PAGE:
But it doesn’t end there! A new team starts work on the photos… There would be a digital editor who would work in photoshop to not only enhance what the photographer has captured, but also to subtly change what is there to exaggerate the look. The skin would be smoothed, removing any blemishes – acne, blackheads, stray hairs, fine wrinkle lines, scars, or smudged makeup. Then there could be other changes – the shape of lips enhanced, eyes enlarged, neck thinned and elongated, waste tucked in, limbs extended, eyebrows tweaked to adjust the arch. The finished image is pretty far removed from what was actually captured by the camera.

I am an Accredited Professional Photographer with the Australian Institute of Professional Photography. As such I am trained, educated, and skilled as a professional photographer, and I am continually updating my skills by attending industry events.
My studio in Darkan is set up for photographing portraits in a controlled lighting environment.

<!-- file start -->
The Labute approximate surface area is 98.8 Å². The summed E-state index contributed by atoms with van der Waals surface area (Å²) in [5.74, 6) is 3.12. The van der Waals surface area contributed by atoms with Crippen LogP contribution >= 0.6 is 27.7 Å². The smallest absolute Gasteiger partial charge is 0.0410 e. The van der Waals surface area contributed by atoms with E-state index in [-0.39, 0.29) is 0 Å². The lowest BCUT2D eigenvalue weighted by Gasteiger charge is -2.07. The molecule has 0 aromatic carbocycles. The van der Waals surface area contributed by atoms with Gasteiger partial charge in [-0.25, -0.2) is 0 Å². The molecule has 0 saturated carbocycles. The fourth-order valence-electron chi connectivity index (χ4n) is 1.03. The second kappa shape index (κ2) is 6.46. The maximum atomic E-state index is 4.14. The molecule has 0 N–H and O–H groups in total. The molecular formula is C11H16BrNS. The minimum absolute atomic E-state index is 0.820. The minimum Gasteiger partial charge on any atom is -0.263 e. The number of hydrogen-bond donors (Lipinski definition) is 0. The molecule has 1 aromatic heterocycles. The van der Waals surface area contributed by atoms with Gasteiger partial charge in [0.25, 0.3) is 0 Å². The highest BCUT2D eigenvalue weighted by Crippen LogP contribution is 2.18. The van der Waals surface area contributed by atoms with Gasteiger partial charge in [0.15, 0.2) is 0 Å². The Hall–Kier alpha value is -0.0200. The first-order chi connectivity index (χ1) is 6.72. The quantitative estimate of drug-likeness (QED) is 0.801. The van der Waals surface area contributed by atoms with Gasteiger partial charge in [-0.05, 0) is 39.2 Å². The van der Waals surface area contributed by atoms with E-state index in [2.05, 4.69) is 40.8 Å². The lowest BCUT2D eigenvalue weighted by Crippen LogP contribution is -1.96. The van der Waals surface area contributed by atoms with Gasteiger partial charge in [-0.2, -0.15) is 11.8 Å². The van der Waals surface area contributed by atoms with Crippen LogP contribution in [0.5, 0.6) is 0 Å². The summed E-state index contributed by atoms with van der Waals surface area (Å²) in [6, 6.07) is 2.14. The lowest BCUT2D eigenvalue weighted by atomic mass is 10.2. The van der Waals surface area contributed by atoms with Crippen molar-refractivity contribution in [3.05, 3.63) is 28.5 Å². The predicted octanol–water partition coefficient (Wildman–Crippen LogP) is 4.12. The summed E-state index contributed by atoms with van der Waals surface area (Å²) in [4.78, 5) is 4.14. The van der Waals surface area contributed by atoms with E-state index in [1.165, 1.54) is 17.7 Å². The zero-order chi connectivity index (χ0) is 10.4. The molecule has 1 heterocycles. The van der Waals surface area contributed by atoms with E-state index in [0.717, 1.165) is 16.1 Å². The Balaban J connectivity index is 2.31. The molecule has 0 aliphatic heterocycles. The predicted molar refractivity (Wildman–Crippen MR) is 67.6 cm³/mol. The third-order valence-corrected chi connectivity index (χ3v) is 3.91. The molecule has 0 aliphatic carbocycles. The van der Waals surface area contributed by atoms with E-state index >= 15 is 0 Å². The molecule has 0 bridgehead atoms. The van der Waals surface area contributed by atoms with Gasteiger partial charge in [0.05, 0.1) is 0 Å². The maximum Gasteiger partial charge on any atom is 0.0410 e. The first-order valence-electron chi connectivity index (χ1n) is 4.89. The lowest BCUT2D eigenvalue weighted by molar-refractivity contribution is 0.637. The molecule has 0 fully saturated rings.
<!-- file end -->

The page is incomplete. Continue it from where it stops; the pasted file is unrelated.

Australian Stock Photography Library

The Austockphoto stock photo library, launched in 2016,  is a resource which licenses exclusively Australian photos to clients worldwide.

Australian businesses are loving having Australian images to illustrate their stories online, to use for printed brochures or for advertisements. Government agencies and not-for profits are also accessing the stock photo library for getting their messages out to the community.

I am a foundation contributor to Austockphoto, and I enjoy creating images which portray Australian agriculture and the country lifestyle in rural and regional Australia.

Most of the stock photos sold by Austockphoto feature people, so I am always looking for people who are happy to have their photos taken to upload to the stock photography library. Because of my rural location and the farm photography work that I do I like to add photos of Australian Country life too. I aim to capture authentic Australian life, so I don’t seek out professional models or extraordinarily good-looking people. My family make good models!

Some of my most popular images in the Austockphoto library are of very ordinary, everyday subjects. A mum and her kids at home, a couple of blokes enjoying a drink, a kid with his footy, teenage girls hanging out.